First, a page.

Politics

Ukraine Has Soured the European Union on China

Russia’s invasion of Ukraine has driven a wedge between the European Union and China, and for the first time in the history of their relationship, Brussels is ready to go on the offensive.

The world’s second and third-largest economies have been at loggerheads since March 2021, when the European Parliament halted ratification of the Comprehensive Agreement on Investment over human rights concerns. But since Russian forces entered Ukraine on Feb. 24, relations have cratered, and there seems to be little prospect of any reconciliation.

Brussels is irate at Beijing’s refusal to condemn Russian aggression in Ukraine. In the early days of the war, EU officials hoped that China would try to broker a peace deal, but a frosty virtual summit between EU leaders and Chinese President Xi Jinping on April 1 dashed these expectations. More importantly though, the war in Ukraine has forced Europe to start thinking geopolitically for the first time since 1991. EU countries’ growth expectations for 2022 have been slashed amid spiking energy prices. The EU’s long-standing assumption that economics can be a substitute for actual foreign policy in dealing with authoritarian states now looks like a bad bet.

Russia’s invasion of Ukraine has driven a wedge between the European Union and China, and for the first time in the history of their relationship, Brussels is ready to go on the offensive.

The world’s second and third-largest economies have been at loggerheads since March 2021, when the European Parliament halted ratification of the Comprehensive Agreement on Investment over human rights concerns. But since Russian forces entered Ukraine on Feb. 24, relations have cratered, and there seems to be little prospect of any reconciliation.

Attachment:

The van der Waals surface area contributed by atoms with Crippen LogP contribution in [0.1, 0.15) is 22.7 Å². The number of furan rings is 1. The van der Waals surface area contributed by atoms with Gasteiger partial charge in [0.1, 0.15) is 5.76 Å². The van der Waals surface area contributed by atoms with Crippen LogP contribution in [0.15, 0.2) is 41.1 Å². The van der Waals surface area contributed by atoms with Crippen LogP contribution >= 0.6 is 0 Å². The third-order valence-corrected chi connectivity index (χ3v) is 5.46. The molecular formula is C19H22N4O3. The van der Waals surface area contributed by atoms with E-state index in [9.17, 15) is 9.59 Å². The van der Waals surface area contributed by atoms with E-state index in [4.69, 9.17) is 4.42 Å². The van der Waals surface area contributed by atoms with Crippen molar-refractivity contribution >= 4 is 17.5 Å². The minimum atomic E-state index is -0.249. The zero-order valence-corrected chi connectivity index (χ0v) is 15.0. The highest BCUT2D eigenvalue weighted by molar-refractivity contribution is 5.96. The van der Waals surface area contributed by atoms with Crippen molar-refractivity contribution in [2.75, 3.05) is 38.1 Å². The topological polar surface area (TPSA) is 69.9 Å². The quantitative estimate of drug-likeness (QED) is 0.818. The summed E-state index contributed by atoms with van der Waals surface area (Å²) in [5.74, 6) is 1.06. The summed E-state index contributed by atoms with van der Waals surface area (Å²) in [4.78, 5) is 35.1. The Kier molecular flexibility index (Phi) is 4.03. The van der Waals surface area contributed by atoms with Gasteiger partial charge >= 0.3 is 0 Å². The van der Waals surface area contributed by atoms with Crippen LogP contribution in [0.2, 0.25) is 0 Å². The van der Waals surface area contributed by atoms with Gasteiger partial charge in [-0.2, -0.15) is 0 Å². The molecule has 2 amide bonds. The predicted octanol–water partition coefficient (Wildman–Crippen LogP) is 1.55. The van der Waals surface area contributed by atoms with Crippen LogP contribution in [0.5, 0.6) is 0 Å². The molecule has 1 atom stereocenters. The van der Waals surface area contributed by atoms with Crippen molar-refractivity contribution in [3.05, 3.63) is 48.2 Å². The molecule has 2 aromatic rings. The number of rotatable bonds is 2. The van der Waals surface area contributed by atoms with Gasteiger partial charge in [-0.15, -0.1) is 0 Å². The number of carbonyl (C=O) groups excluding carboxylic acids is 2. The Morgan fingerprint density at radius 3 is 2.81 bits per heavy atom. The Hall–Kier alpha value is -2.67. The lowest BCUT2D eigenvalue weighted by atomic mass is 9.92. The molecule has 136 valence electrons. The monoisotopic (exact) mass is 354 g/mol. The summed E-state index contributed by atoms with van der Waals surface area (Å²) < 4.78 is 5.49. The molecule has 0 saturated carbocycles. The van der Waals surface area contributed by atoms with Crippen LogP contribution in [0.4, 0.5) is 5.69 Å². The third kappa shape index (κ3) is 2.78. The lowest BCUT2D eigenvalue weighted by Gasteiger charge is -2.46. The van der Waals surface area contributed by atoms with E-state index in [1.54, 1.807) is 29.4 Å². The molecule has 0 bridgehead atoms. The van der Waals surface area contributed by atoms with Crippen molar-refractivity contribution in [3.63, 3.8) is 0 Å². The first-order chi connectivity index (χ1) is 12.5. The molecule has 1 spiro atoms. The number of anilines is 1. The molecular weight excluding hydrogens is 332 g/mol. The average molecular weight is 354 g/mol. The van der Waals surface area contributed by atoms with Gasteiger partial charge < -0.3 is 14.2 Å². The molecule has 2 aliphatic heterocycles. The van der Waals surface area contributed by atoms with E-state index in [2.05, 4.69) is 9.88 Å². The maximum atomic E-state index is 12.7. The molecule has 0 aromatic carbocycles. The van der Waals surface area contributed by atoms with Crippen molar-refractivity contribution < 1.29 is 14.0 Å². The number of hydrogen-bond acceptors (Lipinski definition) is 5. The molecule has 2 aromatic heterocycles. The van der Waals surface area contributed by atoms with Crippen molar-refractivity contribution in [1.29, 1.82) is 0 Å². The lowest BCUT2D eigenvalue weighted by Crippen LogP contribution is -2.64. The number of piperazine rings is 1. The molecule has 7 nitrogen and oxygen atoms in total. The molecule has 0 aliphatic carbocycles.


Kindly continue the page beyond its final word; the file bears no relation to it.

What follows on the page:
Brussels is irate at Beijing’s refusal to condemn Russian aggression in Ukraine. In the early days of the war, EU officials hoped that China would try to broker a peace deal, but a frosty virtual summit between EU leaders and Chinese President Xi Jinping on April 1 dashed these expectations. More importantly though, the war in Ukraine has forced Europe to start thinking geopolitically for the first time since 1991. EU countries’ growth expectations for 2022 have been slashed amid spiking energy prices. The EU’s long-standing assumption that economics can be a substitute for actual foreign policy in dealing with authoritarian states now looks like a bad bet.

In the past few weeks, the European Commission has introduced an ambitious suite of policies to distance itself economically from China. Some predate the war: The proposed anti-coercion mechanism that would enable Brussels to impose trade retaliation measures on imports from countries that apply economic coercion to EU member states was put forward by the European Commission in December 2021. It clearly targets Beijing, which in 2021 put Lithuania under a de facto trade embargo after Vilnius allowed Taiwan to open a representative office in the country. But most of the European Commission’s new, China-oriented policy initiatives were minted after Feb. 24.